Raymond Chandler: Born 125 Years Ago Today

The Life of Raymond ChandlerIt’s odd to think that that as the news cycle fills with reports about the birth of the royal baby, we can still be fascinated by another birth, one that happened 125 years ago in Chicago, Illinois. But then that is Raymond Chandler2 for you. He is a writer who manages to transcend the narrow confines of the genre with which he is associated and is fixed in the canon as something more than a crime writer. 125 years after his birth, he is still considered current. His hero, Philip Marlowe, is about to be revived by Benjamin Black in a new mystery story whilst The Big Sleep, seventy four years after it was first published, can still inspire a generation of  designers to create great book covers.

Continue reading

Farewell, My Lovely

Raymond Chandler's Farewell My LovelyWriting Farewell, My Lovely

Of all of his novels, Farewell, My Lovely was the one that Raymond Chandler considered his favourite. It was first published in 1940 (by Knopf in the United States and Hamish Hamilton in Great Britain) and ten years later he wrote,

I think FAREWELL, MY LOVELY is the top and that I shall never again achieve quite the same combination of ingredients.

Continue reading

The Future of Self-Publishing

The Future of Self PublishingI am fascinated by self publishing at the moment, as many are in the books trade, and I wanted to share some thoughts. I’ve also been playing with Medium, a new blogging platform from one of the founders on twitter, which is where a draft of this post first appeared. You can read the original of The Future of Self-Publishing here or have a look at the text below.

 

Continue reading

The Big Sleep New Covers

The Big Sleep – The Penguin Cover

Penguin books run regular cover design competitions to find new talent and this year they selected The Big Sleep to test their wannabe designers. The shortlist  has just been released the covers are impressive. You can see the shortlisted designers on the Guardian website here and you can see the original brief here.

Continue reading

Some Thoughts on The Big Sleep

Raymond Chandler's The Big SleepWriting The Big Sleep

The Big Sleep was Raymond Chandler’s first novel and introduced his hero Philip Marlowe  to the world. It was published in 1939 by Knopf in the United States and Hamish Hamilton in the UnitedKingdom. It was largely written the year before when Chandler and his wife Cissy were in Pine Knot, a small village close to Big Bear Lake.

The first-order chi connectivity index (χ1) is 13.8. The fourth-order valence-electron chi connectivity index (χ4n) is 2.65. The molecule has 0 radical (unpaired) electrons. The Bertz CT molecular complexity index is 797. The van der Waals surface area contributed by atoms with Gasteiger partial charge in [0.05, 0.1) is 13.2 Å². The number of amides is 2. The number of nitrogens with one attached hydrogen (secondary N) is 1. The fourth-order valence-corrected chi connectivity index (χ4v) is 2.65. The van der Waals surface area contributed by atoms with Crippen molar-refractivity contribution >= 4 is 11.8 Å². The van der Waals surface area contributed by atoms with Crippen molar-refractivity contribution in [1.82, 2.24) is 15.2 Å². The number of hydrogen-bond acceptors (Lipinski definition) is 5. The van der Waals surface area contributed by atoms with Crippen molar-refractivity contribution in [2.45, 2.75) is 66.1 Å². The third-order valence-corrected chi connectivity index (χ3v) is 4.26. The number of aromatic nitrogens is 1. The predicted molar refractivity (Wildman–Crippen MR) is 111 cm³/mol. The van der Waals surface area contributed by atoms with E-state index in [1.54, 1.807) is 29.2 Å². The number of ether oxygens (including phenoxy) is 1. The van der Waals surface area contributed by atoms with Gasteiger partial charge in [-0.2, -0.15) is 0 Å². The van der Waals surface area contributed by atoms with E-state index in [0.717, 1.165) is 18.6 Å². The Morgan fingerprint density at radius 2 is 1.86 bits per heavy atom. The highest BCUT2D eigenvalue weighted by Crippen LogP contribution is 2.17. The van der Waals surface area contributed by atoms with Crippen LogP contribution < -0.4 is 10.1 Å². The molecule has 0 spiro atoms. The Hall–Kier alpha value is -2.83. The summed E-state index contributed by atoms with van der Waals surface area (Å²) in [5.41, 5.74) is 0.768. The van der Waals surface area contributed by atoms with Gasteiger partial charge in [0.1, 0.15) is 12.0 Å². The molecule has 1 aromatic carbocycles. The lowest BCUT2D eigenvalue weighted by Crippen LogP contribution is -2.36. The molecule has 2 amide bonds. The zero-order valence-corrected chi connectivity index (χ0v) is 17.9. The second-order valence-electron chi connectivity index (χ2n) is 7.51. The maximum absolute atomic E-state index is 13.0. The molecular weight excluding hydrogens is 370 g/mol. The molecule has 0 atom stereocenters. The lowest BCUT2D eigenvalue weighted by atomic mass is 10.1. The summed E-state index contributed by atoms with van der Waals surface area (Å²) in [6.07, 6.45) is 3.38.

Continue reading

John Banville on the new Philip Marlowe novel

John Banville writing as Benjamin Black approaches Raymond Chandler's character Philip MarloweBlack-Eyed Blonde, the new Philip Marlowe novel, is scheduled to be released early next spring. John Banville is currently publicising his new Benjamin Black novel Holy Orders and, understandably, interviewers are asking him about Philip Marlowe and Raymond Chandler.

In this interview on RTE he talks a bit more about the experience of getting into Raymond Chandler’s head (listen from 1 hour 15 minutes in). It appears that the book is finished and John Banville is pleased with it so it won’t be long now before we get to judge it for ourselves.

Continue reading

The Black-Eyed Blonde – Benjamin Black’s new Philip Marlowe novel

Black Eyed Blonde

It was announced last year that John Banville, writing as Benjamin Black, would produce a new Philip Marlowe mystery. The details at the time were thin on the ground: the publisher in the US was to be Henry Holt and it would be released sometime in the autumn was about it. We now have a title, The Black-Eyed Blonde, and a revised release date, March 2014. You can see the Amazon page here.

I wrote a blog post for the Guardian which was broadly supportive. I still think John Banville is a great choice to tackle Philip Marlowe though judgement should be reserved until the book is actually published.

The title was one of several potential pulp titles listed in Chandler’s notebooks. It has been used before, as the title of an authorised short story by Benjamin M. Schutz in Raymond Chandler’s Philip Marlowe: A Centennial Celebration, and, perhaps more interestingly, by Erle Stanley Gardner as the title for one of his Perry Mason stories. Since Gardner and Chandler were great friends it is possible that the Chandler suggested the title to Gardner. There is no mention of it in the correspondence I have read but Ray and Cissy were occasional visitors to the Gardner ranch and perhaps, over a coffee or a whisky, the title was mentioned. We will never know, of course. Gardner’s book is long out of print so it seems, for now at least, Chandler will be associated with the title once again.